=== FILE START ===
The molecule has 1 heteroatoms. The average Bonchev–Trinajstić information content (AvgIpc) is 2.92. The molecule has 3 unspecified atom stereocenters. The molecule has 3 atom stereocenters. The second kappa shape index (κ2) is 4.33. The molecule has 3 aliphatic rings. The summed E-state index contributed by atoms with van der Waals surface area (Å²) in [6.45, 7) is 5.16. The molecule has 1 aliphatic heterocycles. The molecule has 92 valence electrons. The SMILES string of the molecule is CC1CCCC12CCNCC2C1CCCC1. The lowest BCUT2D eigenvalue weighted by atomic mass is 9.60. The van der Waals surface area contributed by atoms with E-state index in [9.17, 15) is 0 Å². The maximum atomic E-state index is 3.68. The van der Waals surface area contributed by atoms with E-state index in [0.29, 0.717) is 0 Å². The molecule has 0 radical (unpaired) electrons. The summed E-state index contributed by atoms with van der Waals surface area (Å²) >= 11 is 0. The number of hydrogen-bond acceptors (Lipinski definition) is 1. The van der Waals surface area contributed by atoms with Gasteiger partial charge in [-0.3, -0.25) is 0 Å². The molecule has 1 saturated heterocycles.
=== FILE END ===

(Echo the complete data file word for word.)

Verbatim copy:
The molecule has 1 heteroatoms. The average Bonchev–Trinajstić information content (AvgIpc) is 2.92. The molecule has 3 unspecified atom stereocenters. The molecule has 3 atom stereocenters. The second kappa shape index (κ2) is 4.33. The molecule has 3 aliphatic rings. The summed E-state index contributed by atoms with van der Waals surface area (Å²) in [6.45, 7) is 5.16. The molecule has 1 aliphatic heterocycles. The molecule has 92 valence electrons. The SMILES string of the molecule is CC1CCCC12CCNCC2C1CCCC1. The lowest BCUT2D eigenvalue weighted by atomic mass is 9.60. The van der Waals surface area contributed by atoms with E-state index in [9.17, 15) is 0 Å². The maximum atomic E-state index is 3.68. The van der Waals surface area contributed by atoms with E-state index in [0.29, 0.717) is 0 Å². The molecule has 0 radical (unpaired) electrons. The summed E-state index contributed by atoms with van der Waals surface area (Å²) >= 11 is 0. The number of hydrogen-bond acceptors (Lipinski definition) is 1. The van der Waals surface area contributed by atoms with Gasteiger partial charge in [-0.3, -0.25) is 0 Å². The molecule has 1 saturated heterocycles.